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Safety Record Improving on Canada’s Farms

Winnipeg, January 24, 2013: Canada’s safety record on farms is improving but new numbers still indicate that agriculture is a dangerous occupation in Canada.

According to the most recent report from Canadian Agricultural Injury Reporting (CAIR), the rate of agricultural fatalities in Canada has declined by 38 per cent from 1990 through 2008. The most encouraging shift took place in the second half of the study. Throughout the 1990s, an average of 118 people died on farms each year. After 2000, that number dropped to an average of 89 deaths per year.

“Although our goal of zero deaths is the only acceptable number, the new numbers are encouraging,” says Marcel Hacault, the executive director of the Canadian Agricultural Safety Association.

“We’re definitely seeing evidence of a greater commitment to managing safety risks on farms. Farmers are beginning to build safety plans into their business operations and we’re seeing increased interest in safety training courses for agricultural employees,” Hacault says. “Changing a safety culture is slow work but these new numbers do show progress.”

While the overall fatality rate from 1990 to 2008 was 13 deaths per 100,000 farmers, that number skyrockets for the most elderly farmers. Producers 80 years of age or older have a fatality rate of almost 80 deaths per 100,000, indicating that they are at higher risk of injury on the farm.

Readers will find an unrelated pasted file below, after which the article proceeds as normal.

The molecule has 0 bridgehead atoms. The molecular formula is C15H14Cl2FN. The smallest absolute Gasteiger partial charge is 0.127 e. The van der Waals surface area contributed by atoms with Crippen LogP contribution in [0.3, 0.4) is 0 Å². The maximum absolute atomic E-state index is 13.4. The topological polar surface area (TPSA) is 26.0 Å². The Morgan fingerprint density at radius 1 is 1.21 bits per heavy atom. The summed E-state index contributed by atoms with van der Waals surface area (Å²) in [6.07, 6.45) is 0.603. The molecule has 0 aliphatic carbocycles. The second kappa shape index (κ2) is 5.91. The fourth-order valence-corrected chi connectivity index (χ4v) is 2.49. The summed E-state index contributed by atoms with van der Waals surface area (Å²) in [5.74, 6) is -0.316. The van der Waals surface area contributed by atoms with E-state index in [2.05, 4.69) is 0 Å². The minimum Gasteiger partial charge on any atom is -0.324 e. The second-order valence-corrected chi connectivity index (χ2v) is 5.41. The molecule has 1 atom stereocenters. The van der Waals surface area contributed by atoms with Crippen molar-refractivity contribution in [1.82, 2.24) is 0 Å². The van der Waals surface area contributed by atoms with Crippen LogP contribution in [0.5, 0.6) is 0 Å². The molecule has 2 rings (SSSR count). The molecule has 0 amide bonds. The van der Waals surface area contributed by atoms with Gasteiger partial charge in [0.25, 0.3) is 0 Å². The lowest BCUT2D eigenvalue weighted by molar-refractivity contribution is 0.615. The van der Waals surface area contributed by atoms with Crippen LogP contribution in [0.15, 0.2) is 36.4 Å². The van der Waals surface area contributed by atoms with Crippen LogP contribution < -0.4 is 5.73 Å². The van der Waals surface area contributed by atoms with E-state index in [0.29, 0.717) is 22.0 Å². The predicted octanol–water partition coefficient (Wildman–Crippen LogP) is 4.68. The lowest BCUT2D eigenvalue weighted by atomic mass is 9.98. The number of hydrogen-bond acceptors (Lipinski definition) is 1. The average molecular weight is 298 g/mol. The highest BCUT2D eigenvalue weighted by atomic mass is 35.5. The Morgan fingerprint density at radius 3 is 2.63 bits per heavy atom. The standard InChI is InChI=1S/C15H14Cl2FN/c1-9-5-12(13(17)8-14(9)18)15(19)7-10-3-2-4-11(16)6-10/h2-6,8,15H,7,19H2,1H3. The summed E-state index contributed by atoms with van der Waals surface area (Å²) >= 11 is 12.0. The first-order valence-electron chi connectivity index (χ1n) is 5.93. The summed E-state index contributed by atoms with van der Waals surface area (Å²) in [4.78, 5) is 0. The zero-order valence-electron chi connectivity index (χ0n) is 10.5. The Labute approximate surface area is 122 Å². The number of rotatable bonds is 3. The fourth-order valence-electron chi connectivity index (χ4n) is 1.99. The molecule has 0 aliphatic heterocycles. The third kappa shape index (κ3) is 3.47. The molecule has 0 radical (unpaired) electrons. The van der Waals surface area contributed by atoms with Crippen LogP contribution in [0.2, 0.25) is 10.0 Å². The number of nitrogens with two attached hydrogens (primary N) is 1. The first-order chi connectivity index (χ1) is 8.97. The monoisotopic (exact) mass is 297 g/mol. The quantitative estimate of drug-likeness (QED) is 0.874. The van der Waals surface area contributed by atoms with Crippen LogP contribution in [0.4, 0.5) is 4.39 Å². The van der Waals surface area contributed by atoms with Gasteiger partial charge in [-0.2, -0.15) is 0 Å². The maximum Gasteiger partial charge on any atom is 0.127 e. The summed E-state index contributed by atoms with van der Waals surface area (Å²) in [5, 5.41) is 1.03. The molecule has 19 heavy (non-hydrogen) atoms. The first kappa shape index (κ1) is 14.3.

From 1990 through 2008, 1,975 agricultural deaths were recorded in Canada. Seventy per cent of those fatalities were machine-related, with the top three most common sources of injury being rollovers, runovers and entanglements.

Hacault points out that the new data continues to show agricultural injuries are not random or isolated “accidents,” but are predictable and preventable with recurrent patterns of injury. “If more producers made sure all their tractors had Roll Over Protection Systems (ROPS) and wore seatbelts, it would go a long way toward making farm work safer,” Hacault says.

For the complete report Agricultural Fatalities in Canada 1990–2008, or to view a summary document, go to CAIR’s website: www.cair-sbac.ca.

Canadian Agricultural Injury Reporting (CAIR) was established in 1995 (formerly the Canadian Agricultural Injury Surveillance Program) to provide one of the only sources of national agricultural injury data in Canada. CAIR is funded by the Canadian Agricultural Safety Association (CASA) through Growing Forward, a federal, provincial, territorial initiative.

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For more information, contact:

Michelle French Lancaster
Communications Officer
(T): 1-877-452-2272